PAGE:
Summertime is Picnic time. Today I am reposting a blog I wrote six years ago, celebrating picnics. I’ve thrown a few new images in the hamper.

Feodor Rojankovsky

sip the roses, anonymous artist, 1809

In 1809 John Roscoe published The Butterfly’s Birthday which included the following advice (still good today):

roscoe advice

Beautiful summer days are meant for pleasure.

kite and garland 1825

Find someplace comfortable to spend an afternoon.

Rudolf Mates: A Forest Story

Spread out your picnic.

August Picnic by Julie Paschkis

Picnics can be small.

Sylvester by William Steig

Sylvester by William Steig

Or big.

Faith Ringgold quilt

You never know who might show up.

Don’t bring too much.

On Market Street: words by Arnold Lobel and pictures by Anita Lobel 1981

On Market Street: words by Arnold Lobel and pictures by Anita Lobel 1981

If you bring raspberry tarts, make sure there are enough for everyone.

Raspberries by Jay O'Callahan, illustrated by WIll Moses 2009

Raspberries by Jay O’Callahan, illustrated by WIll Moses 2009

Picnic food doesn’t need to be elaborate.Julie Paschkis fruitful

Sometimes you are the picnic.

Yuri Vasnetsov

A bonfire is the best way to end a summer evening.

Orlando the Marmalade Cat by Kathleen Hale 1938

Orlando the Marmalade Cat by Kathleen Hale 1938

I hope you are having fun summer days filled with excursions and picnics. If you have ideas for the perfect food or book to bring on a picnic, please comment.

She Sells Sea Shells, Seymour Chwast 2008

She Sells Sea Shells, Seymour Chwast 2008

23 responses to “Picnic

  1. Great illustrations, thank you!

  2. Wonderful images – yes a bonfire is the perfect way to end a summer evening. My hair still hints at the smoke from the one we had last night – I love that smell:-)

  3. Beautiful blog !! It’s raining – but now I want to plan a picnic soon!!

  4. The excerpt and picture that you added reminds me of Sing-song by Christina Rossetti- It’s a collection of short poems. Just wanted to let you know it might be of some interest to you. Now I really want to find and buy and read that Butterfly book.

    • Julie Paschkis

      Thanks for your comment – I’ll look for the Rosetti. The poem and the first two pictures on this post are from A Treasury of Illustrated Children’s Books: Early Nineteenth Century Classics from the Osborne Collection by Leonard DeVries.

  5. Cathy Bonnell

    Julie–is your Aug.picnic image a card? I love it!! My favorite picnic food or just out on the patio early in the Phx. heat is cantalope & cottage cheese.

    • Julie Paschkis

      It’s not a card, but maybe someday it could be! I like cantaloupe with yogurt – similar idea.Cardamom is good with that too.

  6. Marybeth Satterlee

    There is no better time of year, except maybe Christmas Eve. Thanks for honoring the days of picnics!

  7. What a wonderful invitation to enjoy summer on its first day of many! Thank you.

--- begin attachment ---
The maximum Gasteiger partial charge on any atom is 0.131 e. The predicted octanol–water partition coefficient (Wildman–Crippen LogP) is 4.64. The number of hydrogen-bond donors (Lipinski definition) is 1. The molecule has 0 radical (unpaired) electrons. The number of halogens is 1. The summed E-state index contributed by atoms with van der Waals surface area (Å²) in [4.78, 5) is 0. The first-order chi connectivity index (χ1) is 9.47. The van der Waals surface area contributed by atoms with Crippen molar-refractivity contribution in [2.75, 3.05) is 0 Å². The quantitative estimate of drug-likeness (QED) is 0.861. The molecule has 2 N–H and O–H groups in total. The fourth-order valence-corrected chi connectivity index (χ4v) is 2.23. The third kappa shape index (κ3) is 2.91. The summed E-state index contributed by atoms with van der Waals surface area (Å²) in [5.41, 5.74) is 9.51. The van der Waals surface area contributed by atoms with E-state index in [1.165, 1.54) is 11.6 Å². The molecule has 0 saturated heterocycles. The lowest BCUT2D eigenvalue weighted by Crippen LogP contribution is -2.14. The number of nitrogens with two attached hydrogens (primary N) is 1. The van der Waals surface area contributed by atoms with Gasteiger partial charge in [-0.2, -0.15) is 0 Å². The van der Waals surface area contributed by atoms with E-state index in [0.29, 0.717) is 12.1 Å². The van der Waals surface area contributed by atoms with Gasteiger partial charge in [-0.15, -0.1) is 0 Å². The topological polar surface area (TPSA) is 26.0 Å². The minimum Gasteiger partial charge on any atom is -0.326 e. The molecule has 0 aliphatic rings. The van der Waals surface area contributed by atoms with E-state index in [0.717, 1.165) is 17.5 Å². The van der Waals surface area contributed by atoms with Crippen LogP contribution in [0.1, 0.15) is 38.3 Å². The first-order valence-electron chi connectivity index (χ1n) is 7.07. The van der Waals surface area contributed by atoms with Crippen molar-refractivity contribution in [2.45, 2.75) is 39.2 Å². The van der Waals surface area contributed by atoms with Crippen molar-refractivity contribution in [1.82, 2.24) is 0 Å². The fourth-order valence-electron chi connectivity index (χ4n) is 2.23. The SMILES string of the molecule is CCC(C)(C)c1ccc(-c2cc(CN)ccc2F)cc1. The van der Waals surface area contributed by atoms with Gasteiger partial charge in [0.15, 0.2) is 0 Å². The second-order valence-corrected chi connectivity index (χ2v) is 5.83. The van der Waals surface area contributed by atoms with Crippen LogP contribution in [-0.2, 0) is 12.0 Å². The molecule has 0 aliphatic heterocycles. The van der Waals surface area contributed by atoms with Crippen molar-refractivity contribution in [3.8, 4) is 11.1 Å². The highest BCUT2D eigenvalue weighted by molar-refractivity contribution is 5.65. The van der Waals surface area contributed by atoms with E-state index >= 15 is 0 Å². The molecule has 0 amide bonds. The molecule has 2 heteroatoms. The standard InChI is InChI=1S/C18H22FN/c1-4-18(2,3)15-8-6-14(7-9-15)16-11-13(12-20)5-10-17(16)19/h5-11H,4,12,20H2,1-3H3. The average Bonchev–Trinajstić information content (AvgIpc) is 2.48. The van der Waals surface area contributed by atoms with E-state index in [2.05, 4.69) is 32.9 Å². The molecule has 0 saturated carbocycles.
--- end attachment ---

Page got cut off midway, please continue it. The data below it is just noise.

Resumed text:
8. The perfect food? A big bag of ice cold cherries. That’s what I will be eating on the picnic that I am having with my little one today. Thank you for the blog. I love the illustrations you choose to share.

  9. Julie, did you know I have a collection of snapshots of people (anonymous) having picnics? I’ll show it to you next time we have lunch (a picnic, maybe?) Wonderful post – I am SO in the mood for summer!!!

  10. Love this collection of images! Eating out of doors really makes one much more aware of the senses.

  11. Karen E Watson

    My visits to the local playground with my granddaughters are instantly made into a picnic by putting a blanket on the grass, a few little snacks and a book…

  12. I love your images of picnics, Julie–I’d love a card of your picnic picture, too! My favorite food for picnics is deviled eggs. They need to be eaten before too long but somehow, they always fly off the plate. And chocolate chip cookies, of COURSE!

  13. What a delightful post — the range of images is wonderful! Had a picnic with friends last night before an outdoor concert. We gorged ourselves on strawberries.

  14. I see titles we have and some new ones. I am glad to have found your blog.

  15. I love the image with a lady with watermelon and a cat under the table. Which book is it from?

    • Thanks for your comment. That painting isn’t in a book. It is called Fruitful – I painted it one summer a while ago when life felt particularly happy and fruitful.

      • Oh, it’s absolutely wonderful! It reminds of Polish folk art which I love. Thank you for getting back to me. This post is fairly old but I only found it yesterday when searching for illustrations by Anita Lobel who like me was born in Krakow, Poland. If you have a moment you can google Zalipie. It is a vilage in Poland and it is delightful with its painted houses and everything else. It may give you some inspiration for more fabulous art. One day I want to write a picture book about that place and the main character would be a wooden painted mouse that my mum bought in Zalipie and gifted to my kids, but so far I haven’t come up with the story.
        There are some websites where you could upload your image and it can be printed on handbags, pillows, t-shirt, phones etc. You would earn royalties if anybody ordered the custom made items from this print on demand websites.I’m not using them yet but I intend to.

      • Julie Paschkis

        Wow-Zalipie looks amazing and wonderful. I would like to go there some day.

      • Right? It looks like taken from some magical picture book, but it is actually quite opposite: I want to put it into a picture book so more people can find out about it.

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